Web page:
US House races in California could shape future of Congress
LOS ANGELES (AP) — U.S. House battles took shape in heavily Democratic California that could tip the balance of power in Congress, while former Trump administration Interior Secretary Ryan Zinke was in a tight match to claim the Republican nomination for a new House seat in Montana.
In Mississippi, two Republican congressmen were forced into runoffs to keep their seats. Rep. Steven Palazzo had been dogged by ethics questions over his campaign spending, while Rep. Michael Guest faced a challenger who criticized his vote on a proposal to create an outside commission to investigate the Jan. 6 Capitol insurrection.
Primary elections across seven states Tuesday set up November contests in dozens of races, as Democrats look to protect the party’s fragile majority in the House.
In a diverse district anchored in California’s Orange County, Republican U.S. Rep. Michelle Steel, a South Korean immigrant, will face Democrat Jay Chen. The district, which includes the nation’s largest Vietnamese American community, is widely considered a toss-up.
In other districts in the nation’s most populous state, two Republican House members were trying to surmount challenges tied to former President Donald Trump: One voted to support Trump’s impeachment after the U.S. Capitol insurrection, while the other fought against it.
A look at results in key U.S. House races Tuesday:
BATTLEGROUND CALIFORNIA: TRUMP HISTORY LOOMS IN KEY DISTRICTS
In 2020, Republican U.S. Rep. Mike Garcia won a narrow victory in a Democratic-leaning district north of Los Angeles. The former Navy fighter pilot was endorsed by Trump that year, then joined House Republicans who rejected electoral votes from Arizona and Pennsylvania and opposed Trump’s impeachment after the Capitol insurrection. That record will be a focus for Democrat Christy Smith, who earned a chance for a rematch with Garcia, after losing two years ago.
In a Democratic-tilting district in the state’s Central Valley farm belt, Republican Rep. David Valadao is highlighting an independent streak while contending with GOP fallout for his vote to impeach Trump over the Jan. 6 insurrection. Early returns showed him holding an edge over Republican Chris Mathys, who made Valadao’s vote a centerpiece in his campaign to oust him. The winner will face Democrat Rudy Salas, a state legislator.
California uses a top-two election format in which only the two leading vote-getters advance to the November general election, regardless of party.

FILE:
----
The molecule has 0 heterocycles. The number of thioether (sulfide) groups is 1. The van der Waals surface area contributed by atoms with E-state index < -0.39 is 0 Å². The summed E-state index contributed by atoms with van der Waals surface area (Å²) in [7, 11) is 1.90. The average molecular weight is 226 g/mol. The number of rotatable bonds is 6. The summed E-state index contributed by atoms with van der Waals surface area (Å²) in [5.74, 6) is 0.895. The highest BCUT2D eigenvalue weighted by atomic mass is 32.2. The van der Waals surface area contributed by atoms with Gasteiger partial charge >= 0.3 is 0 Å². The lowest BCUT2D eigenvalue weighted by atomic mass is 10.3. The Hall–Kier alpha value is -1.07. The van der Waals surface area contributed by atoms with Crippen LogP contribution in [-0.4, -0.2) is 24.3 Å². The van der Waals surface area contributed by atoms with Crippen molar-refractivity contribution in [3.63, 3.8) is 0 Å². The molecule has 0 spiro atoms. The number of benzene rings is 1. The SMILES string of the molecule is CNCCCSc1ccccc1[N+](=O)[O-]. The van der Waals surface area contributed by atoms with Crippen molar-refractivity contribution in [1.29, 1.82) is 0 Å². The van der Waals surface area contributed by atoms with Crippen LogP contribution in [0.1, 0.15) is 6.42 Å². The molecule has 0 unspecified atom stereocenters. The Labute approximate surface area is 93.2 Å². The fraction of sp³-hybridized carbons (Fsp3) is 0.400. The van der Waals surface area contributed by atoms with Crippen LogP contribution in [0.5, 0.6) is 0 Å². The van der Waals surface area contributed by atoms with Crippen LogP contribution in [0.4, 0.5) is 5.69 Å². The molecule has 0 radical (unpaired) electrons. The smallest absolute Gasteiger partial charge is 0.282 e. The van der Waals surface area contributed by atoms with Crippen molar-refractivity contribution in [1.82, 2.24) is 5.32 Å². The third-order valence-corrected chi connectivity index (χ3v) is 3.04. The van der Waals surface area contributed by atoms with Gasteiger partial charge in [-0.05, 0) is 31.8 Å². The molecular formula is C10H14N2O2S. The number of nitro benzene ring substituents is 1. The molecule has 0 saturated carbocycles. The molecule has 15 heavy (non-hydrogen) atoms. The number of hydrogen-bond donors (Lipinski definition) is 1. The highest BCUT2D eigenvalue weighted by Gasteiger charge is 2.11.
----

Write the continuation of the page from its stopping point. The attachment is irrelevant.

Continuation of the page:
In the Central Valley, Republican Connie Conway won a special election to complete the term of former Rep. Devin Nunes, who resigned to head Trump’s media company.
TWO MISSISSIPPI CONGRESSMEN FORCED INTO RUNOFFS
A pair of GOP congressmen in Mississippi are headed to June 28 runoffs.
U.S. Rep. Steven Palazzo, first elected in 2010, will face Jackson County Sheriff Mike Ezell after failing to win the GOP nomination outright on Tuesday, earning less than 50% of the vote.
A 2021 report by the Office of Congressional Ethics found “substantial reason to believe” Palazzo, a military veteran who serves on the Appropriations and Homeland Security committees, abused his office by misspending campaign funds, doing favors for his brother and enlisting staff for political and personal errands. His then-spokesperson, Colleen Kennedy, said the probe was based on politically motivated “false allegations.”
In another Mississippi district, U.S. Rep. Michael Guest will face former Navy pilot Michael Cassidy in a district that cuts through parts of central Mississippi.
Cassidy criticized Guest for being in the minority of Republicans who voted to create an outside commission to investigate the Jan. 6, 2021, attack on the U.S. Capitol — a group that would have been separate from the congressional committee now conducting the investigation. Cassidy also says on his website that President Joe Biden should be impeached.
FORMER TRUMP CABINET MEMBER SEEKS RETURN TRIP TO WASHINGTON
Montana gained a second congressional district this year thanks to its growing population, and Zinke, an Interior Department secretary under Trump, is one of five Republicans on the primary ballot for the open seat.